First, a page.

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How to handle Entity-Data Source with Navigation Properties?

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David
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David asked on 11 Feb 2011, 03:57 AM
I'm building an executive summary report that uses a single group. I only need a summary, so the Details section is hidden, and I only populate the group header and footer with aggregate data (see the reportdesigner.png attachment).  I have brute-forced a solution by manually computing my summary values, the first page of the resulting report is in the reportcapture.png attachment.

The problem is that I will be doing a similar report that is organized the same way, but given it will be generating charts from the details rather than just computing summary information, my current code-behind brute-force solution likely won't work as well.  And I'm thinking that I shouldn't have had to brute-force it in the first place.

The background is that I have a set of Entity-Data Framework objects projected from a simple SQL database.  The two tables in question are a table of Circuits (mapped to Circuit objects in C#), and a master table of logged voltage/power entries.  Each power entry was measured by a meter (and has a relation to yet another table of Meters) and was of course measured from a specific Circuit

EDF has projected an ObjectSet of Circuits, which is my DataSource for the report.  Within each Circuit object, EDF made me a Navigation Property called LoggedACMeterDatas.  I group the report based on the Circuit.id (the table key).  So each group header has as its "focus" a specific Circuit.  Hence the "Fields.Name" and "Fields.Circuit.Location.Name" resolve to the correct thing on a single Circuit object.

The problem is now I want to access the LoggedACMeterDatas (an EntityCollection that is projected from a Foreign-Key Relation), in order to fill in some summary information in the report.  For example, the "Period Start" and "Period End" are the earliest and latest timestamp in the LoggedACMeterDatas .  The power summary fields are each an average of a specific field across all the LoggedACMeterDatas for the current Circuit in the grouping.

I would have liked to build an Expression along the lines of Min(Fields.LoggedACMeterDatas.Timestamp) for the Period Start.  After all, specifying Fields.Name in the group header (which in the context of the entire report is a collection, but in the context of the group is a scalar) seems to do the right thing.  But I could find no way to do that with field that is an EntityCollection.  Similarly, for the power summaries, something like Avg(Fields.LoggedACMeterDatas.VoltagePhase1) to get an average of all the VoltagePhase1 members of the sub-collection.  In short, I can specify Fields.LoggedACMeterDatas in an Expression, but there seems to be precious little I can do with it.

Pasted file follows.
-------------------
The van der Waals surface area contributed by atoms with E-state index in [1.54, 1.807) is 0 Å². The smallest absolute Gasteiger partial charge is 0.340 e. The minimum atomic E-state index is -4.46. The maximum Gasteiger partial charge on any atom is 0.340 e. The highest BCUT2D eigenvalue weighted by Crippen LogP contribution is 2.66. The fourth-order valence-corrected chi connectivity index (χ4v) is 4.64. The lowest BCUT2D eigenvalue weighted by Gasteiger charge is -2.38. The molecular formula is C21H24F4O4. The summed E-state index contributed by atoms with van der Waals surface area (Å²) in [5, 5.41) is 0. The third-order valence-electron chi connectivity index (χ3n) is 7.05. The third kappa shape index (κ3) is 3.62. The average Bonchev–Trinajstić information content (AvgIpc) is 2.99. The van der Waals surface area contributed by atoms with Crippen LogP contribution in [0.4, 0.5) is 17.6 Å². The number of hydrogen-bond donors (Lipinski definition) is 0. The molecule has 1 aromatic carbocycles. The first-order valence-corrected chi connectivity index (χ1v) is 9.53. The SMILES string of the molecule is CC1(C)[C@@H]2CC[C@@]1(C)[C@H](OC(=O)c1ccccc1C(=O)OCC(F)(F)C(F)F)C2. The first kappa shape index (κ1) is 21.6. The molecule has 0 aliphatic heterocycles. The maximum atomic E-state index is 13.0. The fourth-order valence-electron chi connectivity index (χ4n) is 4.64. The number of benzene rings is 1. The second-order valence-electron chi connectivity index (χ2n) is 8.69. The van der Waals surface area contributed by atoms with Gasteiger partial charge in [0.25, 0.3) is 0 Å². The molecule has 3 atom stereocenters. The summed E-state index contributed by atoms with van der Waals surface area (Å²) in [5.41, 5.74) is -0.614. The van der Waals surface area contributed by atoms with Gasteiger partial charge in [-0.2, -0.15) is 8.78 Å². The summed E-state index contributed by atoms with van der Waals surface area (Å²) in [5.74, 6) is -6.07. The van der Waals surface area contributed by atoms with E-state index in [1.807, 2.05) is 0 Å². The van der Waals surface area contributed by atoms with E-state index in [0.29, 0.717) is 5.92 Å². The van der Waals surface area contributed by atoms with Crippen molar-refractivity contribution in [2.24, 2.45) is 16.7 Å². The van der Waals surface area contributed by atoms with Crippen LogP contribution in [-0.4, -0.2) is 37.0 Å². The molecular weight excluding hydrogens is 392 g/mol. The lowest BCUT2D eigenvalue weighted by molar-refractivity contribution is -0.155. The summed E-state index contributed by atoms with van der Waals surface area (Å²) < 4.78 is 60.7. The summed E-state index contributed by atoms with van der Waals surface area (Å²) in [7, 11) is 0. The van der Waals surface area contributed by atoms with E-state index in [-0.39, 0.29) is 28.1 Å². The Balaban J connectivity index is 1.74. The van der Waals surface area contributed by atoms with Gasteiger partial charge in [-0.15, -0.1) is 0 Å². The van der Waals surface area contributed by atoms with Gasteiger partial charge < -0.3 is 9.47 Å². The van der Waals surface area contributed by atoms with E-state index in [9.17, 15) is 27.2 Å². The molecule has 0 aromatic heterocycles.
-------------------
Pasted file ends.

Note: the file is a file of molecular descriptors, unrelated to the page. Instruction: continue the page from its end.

So my brute-force was to add the following properties to the Circuit class, essentially doing the above in code-behind, where I can do something useful with the LoggedACMeterDatas member:
public Double AverageVoltagePhase1
{
get { return (from entry in LoggedACMeterDatas select entry.VoltagePhase1).Average(); } }
public Double AverageVoltagePhase2
{
get { return (from entry in LoggedACMeterDatas where entry.VoltagePhase2.HasValue select entry.VoltagePhase2.Value).Average(); } }
public Double AverageVoltagePhase3
{
get { return (from entry in LoggedACMeterDatas where entry.VoltagePhase3.HasValue select entry.VoltagePhase3.Value).Average(); } }
public Double AverageCurrentPhase1
{
get { return (from entry in LoggedACMeterDatas select entry.CurrentPhase1).Average(); } }
public Double AverageCurrentPhase2
{
get { return (from entry in LoggedACMeterDatas where entry.CurrentPhase2.HasValue select entry.CurrentPhase2.Value).Average(); } }
public Double AverageCurrentPhase3
{
get { return (from entry in LoggedACMeterDatas where entry.CurrentPhase3.HasValue select entry.CurrentPhase3.Value).Average(); } }
public Double AverageWattsPhase1
{
get { return (from entry in LoggedACMeterDatas select entry.WattsPhase1).Average(); } }
public Double AverageWattsPhase2
{
get { return (from entry in LoggedACMeterDatas select entry.WattsPhase2).Average(); } }
public Double AverageWattsPhase3
{
get { return (from entry in LoggedACMeterDatas select entry.WattsPhase3).Average(); } }
public Double AveragePowerFactor
{
get { return (from entry in LoggedACMeterDatas select entry.AvgPowerFactorAllPhases).Average(); } }
public DateTime StartPeriod
{
get { return (from entry in LoggedACMeterDatas orderby entry.Timestamp select entry.Timestamp).First(); } }